Mayor Al Siebring Comments On VIHA’s Decision To Put The New Overdose Prevention Site At 5878 York Road

The Vancouver Island Health Authority (VIHA) has decided to place a new Overdose Prevention Site (OPS) at 5878 York Road, across the street from the Warmland House Shelter.

This decision has created a lot of public opposition because 5878 York Road is within two blocks of two schools: the Quamichan Campus of Cowichan Secondary and the Alexander Elementary School. The Cowichan Valley School Board passed a motion opposing this VIHA decision. Here are media reports from the CBC and the Cowichan Valley Citizen about this public opposition.

5878 York Road, North Cowichan, BC in September 2020 (photo: Duncan Taxpayers)
5878 York Road, North Cowichan, BC in September 2020 (photo: Duncan Taxpayers)

Here is a map showing the location of 5878 York Road in relation to the two schools on Beverley Street:

North Cowichan Mayor Al Siebring posted a lengthy comment on Facebook about VIHA’s decision to place an Overdose Prevention Site within two blocks of two schools. We have reproduced Mayor Siebrings‘s Facebook post below:

“Hi everyone. First of all.. apologies for the length of this post. It was precipitated by some questions asked by Don T Hatton and Erin O’keefe-Whiteford in one of the strings on this site. (There’s so much stuff that I can’t find those original posts back right now, so I’m just putting this up here as a stand-alone post.)

I’ll start with the central question Don T Hatton asked: “Under what or who’s authority was (Dr.) Shannon (Waters) looking for property?” The answer is that Dr. Waters was operating under a direct order from the top boss in her ministry… (then) Health Minister Terry Lake, in Ministerial Order M-488. The order reads in part, that the minister “order(s)… regional health boards to provide, on the advice of the provincial health officer… overdose prevention services for the purpose of monitoring persons who are at risk of overdose, and providing rapid intervention as and when necessary, as ancillary health services, in any place there is a need for these services…”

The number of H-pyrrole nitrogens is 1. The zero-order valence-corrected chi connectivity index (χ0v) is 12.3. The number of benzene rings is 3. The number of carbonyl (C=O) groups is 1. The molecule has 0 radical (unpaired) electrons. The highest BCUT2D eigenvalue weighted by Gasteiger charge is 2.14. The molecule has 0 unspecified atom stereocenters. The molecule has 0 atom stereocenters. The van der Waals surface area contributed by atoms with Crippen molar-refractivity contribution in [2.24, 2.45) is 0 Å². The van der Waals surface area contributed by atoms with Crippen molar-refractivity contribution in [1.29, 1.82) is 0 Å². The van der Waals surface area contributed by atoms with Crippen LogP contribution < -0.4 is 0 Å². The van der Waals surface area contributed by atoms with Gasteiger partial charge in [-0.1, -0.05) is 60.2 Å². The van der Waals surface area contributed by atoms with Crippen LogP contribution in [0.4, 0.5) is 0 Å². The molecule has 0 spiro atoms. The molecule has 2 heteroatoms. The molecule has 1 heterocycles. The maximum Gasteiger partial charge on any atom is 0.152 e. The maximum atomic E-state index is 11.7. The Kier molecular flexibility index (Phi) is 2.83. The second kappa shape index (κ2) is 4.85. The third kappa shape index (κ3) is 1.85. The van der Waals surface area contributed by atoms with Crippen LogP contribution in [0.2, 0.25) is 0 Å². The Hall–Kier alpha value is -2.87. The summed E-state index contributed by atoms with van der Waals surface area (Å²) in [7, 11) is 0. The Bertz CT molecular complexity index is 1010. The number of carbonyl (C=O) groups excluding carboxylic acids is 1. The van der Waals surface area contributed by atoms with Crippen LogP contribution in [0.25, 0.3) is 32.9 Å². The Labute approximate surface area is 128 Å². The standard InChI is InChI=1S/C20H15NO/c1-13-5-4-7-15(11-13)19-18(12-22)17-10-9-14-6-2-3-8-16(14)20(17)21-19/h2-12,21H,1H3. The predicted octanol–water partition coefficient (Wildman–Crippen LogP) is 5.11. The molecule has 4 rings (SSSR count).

And language is important here. This is an ORDER. It’s not a “suggestion.” It’s like when your boss “orders” you to do something. You have two choices. Follow the order or quit your job. (You can see the full order here https://www.bclaws.ca/civix/document/id/mo/hmo/2016_m488)

Don T Hatton goes on to ask: “Was there a committee she reported to or was this a Shannon Waters personally motivated project?” The answer is absolutely not. To the degree that she was involved in discussions around this project, it was the result of a direct order from her top boss, the Minister of Health, per M488 above. “What are Shannon Waters Qualification to determine a location does she have urban planning credentials?” Again, that’s not really germane to the discussion. To be clear, it wasn’t Dr. Waters who personally “chose” the location. She is the Medical Health Officer for our region, but Island Health/VIHA has a whole raft of bureaucrats who are responsible for siting various installations within the Health Authority’s boundaries. I can only assume that some of those folks have some urban planning experience, but even if they did, the “order” overrides any urban planning criteria. And for clarity, it appears this “site selection group” is headed up by James Hanson, who’s the Vice President of Clinical Operations for Central/North Vancouver Island (which is all of the Island except for the Greater Victoria area.)

Don T Hatton also asks: “If she (Waters) was reporting to a committee why at the very least was no one in the community who would be impacted by the location invited to participate on the committee?” That’s a question you’ll have to ask Island Health. I don’t believe there was a “committee” in the sense of a local group that Island Health “consulted” with before determining the location. Whether we like it or not, (and for the record, I don’t like it at all), M488 basically makes Island Health a law unto themselves. They are not mandated to consult with anyone.

Don T Hatton then goes on to ask: “Why did it take the pressure of A Voice for Children to finally motivate the school board and the City/ Municipality to send a letter objecting to the location? Does their failure to speak up mean they were supportive of the location of this facility prior to the group pressing them? I would guess the city, the municipality, and the school district were all aware this was coming.”

I first became aware of the decision to site this centre on York Road in late March. At that time, I approached the landlord, and asked him not to sign the lease. Our staff, when we heard that this location was “on the radar”, offered Island Health a list of local residents and businesses, and strongly suggested they consult with those folks before finalizing the lease. They chose not to do that, and made their announcement of a site selection on April 3rd.